Snipers fired at emergency vehicles on the interstate. The tac team was tasked to provide escort. Snipers shot at repair crews trying to bring a critical cell tower back on line. The tac team entered a 300-unit, multi-story apartment complex and arrested two suspects.

"I can't really tell you what happened," says Winn. "The situation that followed the hurricane was a lawless situation. A very small part of the community was involved, but some people armed themselves and started to conduct criminal activity.

"Narcotics and vice commander Bayard is less diplomatic in expressing his feelings about the snipers. "Just knuckleheads," he says with disgust. "These are the kinds of people that we deal with on a daily basis. In a time of crisis we had guys who were rescuing people and the knuckleheads pulled guns on the rescuers."

Rescued Then Stranded

Throughout the week following Hurricane Katrina and the subsequent flooding, NOPD officers, firefighters, civilians, and soldiers from the U.S. Army's 20th Special Forces performed boat rescues in the Ninth Ward. They transported the people they rescued back to the boat launch point on Interstate 10.

And there, the rescued people waited. Exposed to the elements. No food. No water. No medical assistance. Temperatures reaching near 100. Humidity almost as high.

"We were moving a lot of people to safe ground," says Bayard. "But we didn't have anything that we could use to transport them to the evacuation sites. So we had people backed up 14 and 16hours waiting on the interstate. It was frustrating. The people we rescued the previous evening were still there the next day when we launched the boats."

The problem was that very few vehicles were available to transport the evacuees from I-10 to the evacuee centers at the Super Dome or the Convention Center. Most of the NOPD's fleet of vehicles was either drowned or inaccessible. City buses were flooded downtown and more than 60 school buses were under water in visual range of the overpass where the evacuees were gathered.

"The worst thing I saw," says Winn, "was there were 10,000 people walking on Interstate 10 trying to get to the Convention Center. Everything they owned was on their backs or in plastic bags."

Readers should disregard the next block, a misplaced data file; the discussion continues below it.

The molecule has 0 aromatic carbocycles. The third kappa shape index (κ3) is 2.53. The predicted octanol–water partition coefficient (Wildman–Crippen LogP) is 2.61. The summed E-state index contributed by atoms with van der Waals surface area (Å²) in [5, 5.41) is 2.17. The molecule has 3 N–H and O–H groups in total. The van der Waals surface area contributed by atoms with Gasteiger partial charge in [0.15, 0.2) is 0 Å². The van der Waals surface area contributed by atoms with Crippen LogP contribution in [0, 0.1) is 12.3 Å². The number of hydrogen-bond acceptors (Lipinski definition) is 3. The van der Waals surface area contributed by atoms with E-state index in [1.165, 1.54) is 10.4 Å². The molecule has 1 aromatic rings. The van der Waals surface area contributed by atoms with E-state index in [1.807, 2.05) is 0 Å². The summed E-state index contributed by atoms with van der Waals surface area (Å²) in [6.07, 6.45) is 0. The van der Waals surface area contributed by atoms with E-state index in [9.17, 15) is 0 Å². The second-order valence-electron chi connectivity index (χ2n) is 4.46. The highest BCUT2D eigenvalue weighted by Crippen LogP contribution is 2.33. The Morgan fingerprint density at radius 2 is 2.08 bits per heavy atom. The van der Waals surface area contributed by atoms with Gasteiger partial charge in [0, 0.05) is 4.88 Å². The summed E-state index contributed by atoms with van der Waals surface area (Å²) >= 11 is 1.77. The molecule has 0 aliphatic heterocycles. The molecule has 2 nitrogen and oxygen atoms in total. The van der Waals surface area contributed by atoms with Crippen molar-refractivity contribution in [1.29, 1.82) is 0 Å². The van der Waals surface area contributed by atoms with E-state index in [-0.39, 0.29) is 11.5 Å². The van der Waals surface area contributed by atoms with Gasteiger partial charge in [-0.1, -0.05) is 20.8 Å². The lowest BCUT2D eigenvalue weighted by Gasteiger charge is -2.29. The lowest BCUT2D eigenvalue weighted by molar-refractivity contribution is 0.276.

At the Dome

Even if those evacuees on Interstate 10had reached the Convention Center or the Super Dome, they wouldn't have found any relief. Neither location had running water, food, or light, and the buildings were sweatboxes without air conditioning.

NOPD spokesman Officer Roland Doucett worked at the Louisiana Super Dome. He saw things there that still haunt him. The worst came during the evacuation of the building.

"It was horrifying," Doucett says. "The military set up barricades at the parking area of the dome. They would open up the gates and let out just enough people to fit a bus. So because of the pushing and shoving of the people who desperately wanted to get out, parents would be separated from their children."

Doucett says he can't even describe the conditions at the dome that the evacuees experienced or what it was like to work under those conditions. "I remember the kids and the old people most," he says. "There were old people in wheelchairs at the dome. And they couldn't get out of their chairs to urinate or defecate. So they sat for days in their own feces. When we evacuated them onto the buses, we had to pick them up. So you can imagine what we smelled like."

A Physical Toll

Like the rest of the NOPD working in the immediate aftermath of Hurricane Katrina, the only means that Doucett had to clean himself was with bottled water. Even though officers were living in luxury hotels, there was no running water, and no showers. Some bathed in hotel swimming pools and hot tubs, which quickly became fouled because there was no electricity to run their filters.

The lack of facilities for personal hygiene was only one of the hardships the officers faced. They worked 12- and 14-hour days with little rest and little food for nearly two weeks. "We worked 13 days in a row," says Bayard. "When we got off, we were fried."

Some officers were even more "fried" than others. "I didn't know my name by Friday," says Bryson, who was hospitalized with dehydration, exhaustion, and sleep deprivation. "They wanted to keep me for three days. We compromised at 12 hours and an IV."

It's not an exaggeration to say that the officers of the New Orleans Police Department went through hell in the immediate aftermath of Hurricane Katrina. But they fought back; they struggled against the elements; they battled criminals; they overcame their own exhaustion; and they rescued many people.

"What you need to understand about Katrina is it was both a police officer's dream and a police officer's nightmare," says Bryson. "It was a dream because we were saving lives and fighting criminals and that's why we got in to this career. And it was a nightmare because so many people suffered, and it was relentless, and we couldn't help them."